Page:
Maxwell Frost hits back at Jim Jordan over his Tyre Nichols comments

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First-term Rep. Maxwell Frost (D-Fla.) is hitting back at Rep. Jim Jordan (R-Ohio) for his comments that police reform legislation may have failed to prevent the “evil” of Tyre Nichols’s fatal beating at the hands of Memphis, Tenn., officers.

Jordan made his comments during an appearance on NBC’s “Meet the Press” on Sunday, telling host Chuck Todd that he does not know if “any law, any training, any reform” would prevent what happened to Nichols.

“Imagine if generations ago when the Civil Rights movement was at its peak and people were fighting for justice, if people like Jim Jordan said, ‘Laws are not going to do anything. It’s just human nature. There’s just evil in the world,’” Frost said in an advance clip from Comedy Central’s “Stephen Colbert Presents Tooning Out The News,” shared exclusively with The Hill on Tuesday.

The animated hosts of “Tooning Out the News” asked Frost, the first member of Generation Z elected to Congress, “Is Congressman Jordan right that laws won’t help, or is he simply going through his nihilistic, nothing-matters goth phase?”

“He’s going through that goth phase,” the House freshman replied. “And it’s not just a phase: This has been his politics, right?”

“We believe, right — we’re in an institution where we’re passing laws because we believe they can affect the way our country works. They can positively impact working families and all people in this country,” he added.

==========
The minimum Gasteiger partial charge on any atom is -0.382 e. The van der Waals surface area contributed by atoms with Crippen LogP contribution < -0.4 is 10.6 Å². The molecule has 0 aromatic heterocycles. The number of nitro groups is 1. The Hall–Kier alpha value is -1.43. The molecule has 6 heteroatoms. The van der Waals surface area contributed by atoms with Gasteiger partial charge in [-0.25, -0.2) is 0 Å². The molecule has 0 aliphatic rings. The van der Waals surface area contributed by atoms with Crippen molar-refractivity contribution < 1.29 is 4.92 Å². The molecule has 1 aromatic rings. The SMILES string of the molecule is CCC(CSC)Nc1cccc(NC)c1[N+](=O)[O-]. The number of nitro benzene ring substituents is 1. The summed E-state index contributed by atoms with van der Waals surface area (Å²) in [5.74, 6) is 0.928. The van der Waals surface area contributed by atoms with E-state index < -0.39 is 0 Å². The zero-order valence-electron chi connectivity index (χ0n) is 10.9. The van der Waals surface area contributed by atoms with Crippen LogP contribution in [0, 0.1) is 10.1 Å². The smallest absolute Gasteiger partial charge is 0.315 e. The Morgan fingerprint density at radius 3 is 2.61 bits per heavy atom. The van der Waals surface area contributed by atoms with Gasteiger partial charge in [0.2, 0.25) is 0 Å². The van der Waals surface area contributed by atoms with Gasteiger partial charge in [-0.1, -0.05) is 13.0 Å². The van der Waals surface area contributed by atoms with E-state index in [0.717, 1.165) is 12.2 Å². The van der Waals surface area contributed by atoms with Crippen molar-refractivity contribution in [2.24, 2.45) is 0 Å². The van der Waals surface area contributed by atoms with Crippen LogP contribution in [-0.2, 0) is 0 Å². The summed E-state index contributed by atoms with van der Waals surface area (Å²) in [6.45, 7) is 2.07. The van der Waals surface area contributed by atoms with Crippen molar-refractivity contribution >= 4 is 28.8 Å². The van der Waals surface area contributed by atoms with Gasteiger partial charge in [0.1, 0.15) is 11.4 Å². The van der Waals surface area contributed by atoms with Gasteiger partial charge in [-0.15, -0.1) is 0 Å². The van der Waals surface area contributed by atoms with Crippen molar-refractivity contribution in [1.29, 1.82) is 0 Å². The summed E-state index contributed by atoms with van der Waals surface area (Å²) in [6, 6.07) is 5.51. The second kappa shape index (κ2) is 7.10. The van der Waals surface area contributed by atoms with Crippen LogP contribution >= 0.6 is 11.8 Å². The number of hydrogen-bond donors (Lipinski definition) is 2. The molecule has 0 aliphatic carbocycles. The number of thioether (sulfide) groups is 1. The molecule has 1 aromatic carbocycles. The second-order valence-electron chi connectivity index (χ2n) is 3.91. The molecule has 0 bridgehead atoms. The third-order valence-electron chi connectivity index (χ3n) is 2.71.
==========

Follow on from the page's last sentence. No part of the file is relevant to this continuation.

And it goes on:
Body camera footage released Friday showed Nichols being brutally beaten by police for three minutes after they pulled him over during a traffic stop. Nichols did not receive medical attention for more than 20 minutes while he laid on the ground.

He experienced shortness of breath and was eventually taken to a hospital, where he died three days later.

Five officers who were involved in the incident were fired and have been charged with multiple crimes, including second-degree murder. Two additional officers were also disciplined, and three emergency responders were fired.

Activists have renewed calls for passing the George Floyd Justice in Policing Act in the aftermath of Nichols’s death, which would prohibit chokeholds and no-knock warrants, restrict qualified immunity and require officers nationwide to wear body cameras.

The legislation passed in the House during the past session of Congress but failed to advance in the Senate.

Episodes of “Stephen Colbert Presents Tooning Out The News” air on Wednesdays on Comedy Central at 11:30 p.m. Wednesday’s episode will cover the killing of Tyre Nichols, former President Trump’s 2024 campaign, culture wars and the push for gun control.

Updated at 8:18 p.m.

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